I would like to propose the creation of a new alt.support group for the discussion and support of family members and individuals who have suffered through any type of illness, such as heart attacks or strokes. I already looked extensively online for a support group which covers this topic and found nothing which was specifically designed to help survivors of general medical and mental health conditions. I think this group, then, would fulfill this need.

    I'm not sure whether the name should be alt.support. survivors.illness or alt.support.illness.survivors. Suggestions and comments are appreciated.

    I decided to go with a broader category in my final name, because one of the things I learned in alt.config is that broader general categories such as this one are more likely to gain broader general support from the readers of alt.config. In the body of your message, you should again state the name of the proposed group and a rationale for wanting it created. This can include "Because there's nothing else out there for people looking for support as survivors of loved ones who suffered from a heart attack." This is where your previous research really pays off big time, because nobody can contradict this argument. You may also wish to explain why this topic is not better suited for a mailing list. It's usually sufficient to say that you don't have mailing list resources available to you (if that's true), or some other similar reason. Encourage others to voice their support about the topic and/or the proposed group name.

    Someone will usually reply to your article in the newsgroup within the next few days. One of these replies is usually from one of the alt.config "regulars" who helps guide the creation of new alt groups. These people change from year to year, as some get tired of doing it and others take their place. I try and read alt.config on a regular basis and reply to any alt.support.* or alt.psychology.* proposal. Usually such replies are going to be supportive, with suggestions for a slightly different name being the most common reply. Be flexible! Don't get so hooked on a newsgroup name that you let this nitpick sink your proposal. If you find another name you can go with in this discussion, repost your proposal after about a week with the new name specified.

    Once discussion has ended (if it's not a particularly controversial newsgroup topic or name, which most support groups aren't), it will take another week or two before control messages, which actually create the newsgroup, are sent out. Again, regulars of alt.config, including myself, regularly do these as well without needing to be asked. It takes another few days for that control message which creates the newsgroup to reach your particular site, and even then, as discussed previously, your site may still not automatically create the new newsgroup. You may then have to send a polite e-mail to your Internet service provider's news administrator or customer service representative (again!?) and ask them to create this new newsgroup at your site. This communication may not be necessary, but if you haven't seen your new support group at your site a week or so after discussion has ended, then you might have to do it. This e-mail might look like:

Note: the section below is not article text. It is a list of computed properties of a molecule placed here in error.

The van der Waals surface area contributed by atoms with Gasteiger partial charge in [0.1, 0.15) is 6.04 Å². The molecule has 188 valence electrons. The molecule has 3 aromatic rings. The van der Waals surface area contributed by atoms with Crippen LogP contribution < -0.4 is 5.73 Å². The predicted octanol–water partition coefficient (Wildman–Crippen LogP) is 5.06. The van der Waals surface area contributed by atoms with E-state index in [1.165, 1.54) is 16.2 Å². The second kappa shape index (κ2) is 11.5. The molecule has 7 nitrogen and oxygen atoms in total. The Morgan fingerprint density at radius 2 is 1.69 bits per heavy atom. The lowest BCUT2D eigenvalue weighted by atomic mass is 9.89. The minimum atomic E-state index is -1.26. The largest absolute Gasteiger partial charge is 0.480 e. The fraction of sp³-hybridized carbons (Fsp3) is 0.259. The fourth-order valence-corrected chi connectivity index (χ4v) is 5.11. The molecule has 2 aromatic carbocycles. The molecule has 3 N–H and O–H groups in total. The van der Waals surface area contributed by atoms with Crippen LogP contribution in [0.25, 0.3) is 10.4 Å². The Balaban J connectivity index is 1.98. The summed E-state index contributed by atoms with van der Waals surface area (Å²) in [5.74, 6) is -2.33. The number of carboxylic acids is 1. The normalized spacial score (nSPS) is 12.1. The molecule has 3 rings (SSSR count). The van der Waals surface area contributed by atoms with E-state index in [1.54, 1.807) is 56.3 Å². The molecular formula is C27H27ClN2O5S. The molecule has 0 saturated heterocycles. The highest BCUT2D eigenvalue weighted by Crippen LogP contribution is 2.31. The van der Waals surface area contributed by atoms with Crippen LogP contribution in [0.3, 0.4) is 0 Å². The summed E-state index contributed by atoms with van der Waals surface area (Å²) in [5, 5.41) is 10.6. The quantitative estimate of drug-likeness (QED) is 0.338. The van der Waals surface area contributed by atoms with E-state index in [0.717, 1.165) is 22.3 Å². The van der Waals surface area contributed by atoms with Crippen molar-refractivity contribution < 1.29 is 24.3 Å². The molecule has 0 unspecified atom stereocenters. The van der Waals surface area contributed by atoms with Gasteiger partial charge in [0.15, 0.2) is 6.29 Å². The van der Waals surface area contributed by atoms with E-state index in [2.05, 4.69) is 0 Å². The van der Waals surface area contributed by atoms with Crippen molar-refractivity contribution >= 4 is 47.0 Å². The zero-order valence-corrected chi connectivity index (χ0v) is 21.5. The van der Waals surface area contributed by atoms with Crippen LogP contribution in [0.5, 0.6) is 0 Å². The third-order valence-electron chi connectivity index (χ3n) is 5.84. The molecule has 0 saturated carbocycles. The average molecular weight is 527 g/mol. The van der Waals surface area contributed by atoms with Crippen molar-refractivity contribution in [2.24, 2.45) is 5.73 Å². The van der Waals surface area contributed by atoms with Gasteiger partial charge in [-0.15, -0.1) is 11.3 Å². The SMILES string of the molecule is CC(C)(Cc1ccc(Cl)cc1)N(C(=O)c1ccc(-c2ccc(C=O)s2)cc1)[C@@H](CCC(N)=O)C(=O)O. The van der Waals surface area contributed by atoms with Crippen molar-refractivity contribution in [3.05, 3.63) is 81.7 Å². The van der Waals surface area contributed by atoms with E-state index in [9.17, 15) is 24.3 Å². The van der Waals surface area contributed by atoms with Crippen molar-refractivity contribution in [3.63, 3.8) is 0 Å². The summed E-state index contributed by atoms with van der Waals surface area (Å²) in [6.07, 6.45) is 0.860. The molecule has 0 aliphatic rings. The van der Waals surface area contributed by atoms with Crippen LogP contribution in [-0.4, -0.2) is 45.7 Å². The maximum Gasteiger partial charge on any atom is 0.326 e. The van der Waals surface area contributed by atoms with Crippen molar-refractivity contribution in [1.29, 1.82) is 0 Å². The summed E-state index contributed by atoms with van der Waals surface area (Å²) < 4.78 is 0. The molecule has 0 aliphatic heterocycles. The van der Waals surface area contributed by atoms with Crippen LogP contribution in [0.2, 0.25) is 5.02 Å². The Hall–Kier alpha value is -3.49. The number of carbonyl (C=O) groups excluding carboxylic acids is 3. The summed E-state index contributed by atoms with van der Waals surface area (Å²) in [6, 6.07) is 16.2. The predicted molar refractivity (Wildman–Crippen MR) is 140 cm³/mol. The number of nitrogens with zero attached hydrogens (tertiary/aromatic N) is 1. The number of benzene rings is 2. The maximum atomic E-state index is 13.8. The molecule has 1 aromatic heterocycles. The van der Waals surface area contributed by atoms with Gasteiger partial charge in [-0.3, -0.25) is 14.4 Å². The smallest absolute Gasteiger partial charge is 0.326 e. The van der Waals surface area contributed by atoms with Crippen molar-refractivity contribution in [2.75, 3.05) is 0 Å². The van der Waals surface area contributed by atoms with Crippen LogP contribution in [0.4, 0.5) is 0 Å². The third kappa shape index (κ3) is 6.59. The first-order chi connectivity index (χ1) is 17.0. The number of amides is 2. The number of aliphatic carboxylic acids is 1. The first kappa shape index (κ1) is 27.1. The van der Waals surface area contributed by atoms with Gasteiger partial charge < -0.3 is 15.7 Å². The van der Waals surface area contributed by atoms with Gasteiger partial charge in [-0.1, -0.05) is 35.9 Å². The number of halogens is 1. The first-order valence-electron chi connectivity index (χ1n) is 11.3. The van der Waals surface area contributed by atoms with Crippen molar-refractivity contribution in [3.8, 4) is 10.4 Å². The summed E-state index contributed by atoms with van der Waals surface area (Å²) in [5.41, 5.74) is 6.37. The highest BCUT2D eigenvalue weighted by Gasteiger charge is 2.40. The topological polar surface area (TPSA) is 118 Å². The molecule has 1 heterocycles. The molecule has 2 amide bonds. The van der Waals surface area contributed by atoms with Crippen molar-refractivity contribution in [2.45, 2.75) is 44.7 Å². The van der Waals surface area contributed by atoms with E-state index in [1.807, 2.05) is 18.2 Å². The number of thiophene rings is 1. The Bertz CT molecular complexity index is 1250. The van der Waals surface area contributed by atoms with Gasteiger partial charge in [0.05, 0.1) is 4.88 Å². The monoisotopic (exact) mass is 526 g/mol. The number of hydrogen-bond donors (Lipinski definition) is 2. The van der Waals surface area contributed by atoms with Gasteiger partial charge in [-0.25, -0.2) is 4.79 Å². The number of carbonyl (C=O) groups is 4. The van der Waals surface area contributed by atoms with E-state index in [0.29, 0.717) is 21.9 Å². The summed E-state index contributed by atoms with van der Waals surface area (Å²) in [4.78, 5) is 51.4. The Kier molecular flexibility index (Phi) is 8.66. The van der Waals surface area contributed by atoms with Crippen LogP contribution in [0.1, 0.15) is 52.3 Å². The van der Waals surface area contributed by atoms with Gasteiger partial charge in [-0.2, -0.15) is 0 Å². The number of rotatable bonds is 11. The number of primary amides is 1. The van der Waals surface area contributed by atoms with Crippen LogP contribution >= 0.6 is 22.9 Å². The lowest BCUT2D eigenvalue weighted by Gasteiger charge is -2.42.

I recently suggested that alt.support.survivor.illness be created on alt.config. After discussion had ended, it was agreed that this would be a beneficial group to create, and so some people created it two weeks ago. Unfortunately, I haven't seen it show up on our site here yet, so I was wondering if you could create it locally so that I may be able to access it and the support it offers to me and thousands of other people around the world.

    Thank you very much.

    Your support group has been created!

    You can now also hopefully access it at your site to read messages and post to it. You should post an introductory message in it and if you wrote a charter for the newsgroup, post it now too. A charter -- which is not necessary for alt groups, but might be beneficial nonetheless -- is just a short description of what is and is not appropriate for posting to the newsgroup. Introduce yourself and invite others to post something in reply.

    The wonders of self-help support groups online await you. These guidelines will hopefully make it a little bit easier for you to accomplish what seems at first to be very difficult, but in reality is relatively simple. There are no guarantees here, though, and your support group, whether a mailing list or a newsgroup, still may fail if nobody reads it or posts messages to it. It helps to advertise it around on other newsgroups and mailing lists, let other people know it exists, and encourage people to join in the discussion. Sometimes it just takes one person to make all the difference in the world. You can be that one. Good luck.

    Last reviewed: By John M. Grohol, Psy.D. on 9 Oct 2013
        Published on PsychCentral.com. All rights reserved.

     

     

    The important thing is not to stop questioning. Curiosity has its own reason for existing. Never lose a holy curiosity.
    ~ Albert Einstein